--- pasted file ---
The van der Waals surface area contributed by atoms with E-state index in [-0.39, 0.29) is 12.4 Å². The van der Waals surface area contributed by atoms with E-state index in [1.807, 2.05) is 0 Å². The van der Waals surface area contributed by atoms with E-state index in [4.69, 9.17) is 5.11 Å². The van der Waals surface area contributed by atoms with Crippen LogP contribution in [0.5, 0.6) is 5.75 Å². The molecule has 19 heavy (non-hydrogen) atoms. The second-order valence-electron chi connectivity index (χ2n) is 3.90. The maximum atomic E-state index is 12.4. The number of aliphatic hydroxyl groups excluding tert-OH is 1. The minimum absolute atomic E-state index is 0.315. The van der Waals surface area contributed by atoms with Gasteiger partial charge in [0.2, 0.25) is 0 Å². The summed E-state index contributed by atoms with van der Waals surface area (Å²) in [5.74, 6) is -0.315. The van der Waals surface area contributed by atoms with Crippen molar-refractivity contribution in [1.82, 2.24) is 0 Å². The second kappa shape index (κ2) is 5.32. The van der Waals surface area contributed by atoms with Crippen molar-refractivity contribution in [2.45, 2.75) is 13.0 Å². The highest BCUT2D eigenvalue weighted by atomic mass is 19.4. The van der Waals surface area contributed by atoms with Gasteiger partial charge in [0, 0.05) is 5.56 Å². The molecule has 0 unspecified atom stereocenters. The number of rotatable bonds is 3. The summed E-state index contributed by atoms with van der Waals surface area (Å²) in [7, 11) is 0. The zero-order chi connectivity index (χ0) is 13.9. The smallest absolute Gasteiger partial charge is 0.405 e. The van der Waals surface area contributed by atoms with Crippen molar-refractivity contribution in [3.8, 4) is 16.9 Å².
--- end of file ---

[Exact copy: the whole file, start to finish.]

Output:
The van der Waals surface area contributed by atoms with E-state index in [-0.39, 0.29) is 12.4 Å². The van der Waals surface area contributed by atoms with E-state index in [1.807, 2.05) is 0 Å². The van der Waals surface area contributed by atoms with E-state index in [4.69, 9.17) is 5.11 Å². The van der Waals surface area contributed by atoms with Crippen LogP contribution in [0.5, 0.6) is 5.75 Å². The molecule has 19 heavy (non-hydrogen) atoms. The second-order valence-electron chi connectivity index (χ2n) is 3.90. The maximum atomic E-state index is 12.4. The number of aliphatic hydroxyl groups excluding tert-OH is 1. The minimum absolute atomic E-state index is 0.315. The van der Waals surface area contributed by atoms with Gasteiger partial charge in [0.2, 0.25) is 0 Å². The summed E-state index contributed by atoms with van der Waals surface area (Å²) in [5.74, 6) is -0.315. The van der Waals surface area contributed by atoms with Crippen molar-refractivity contribution in [1.82, 2.24) is 0 Å². The second kappa shape index (κ2) is 5.32. The van der Waals surface area contributed by atoms with Crippen molar-refractivity contribution in [2.45, 2.75) is 13.0 Å². The highest BCUT2D eigenvalue weighted by atomic mass is 19.4. The van der Waals surface area contributed by atoms with Gasteiger partial charge in [0, 0.05) is 5.56 Å². The molecule has 0 unspecified atom stereocenters. The number of rotatable bonds is 3. The summed E-state index contributed by atoms with van der Waals surface area (Å²) in [7, 11) is 0. The zero-order chi connectivity index (χ0) is 13.9. The smallest absolute Gasteiger partial charge is 0.405 e. The van der Waals surface area contributed by atoms with Crippen molar-refractivity contribution in [3.8, 4) is 16.9 Å².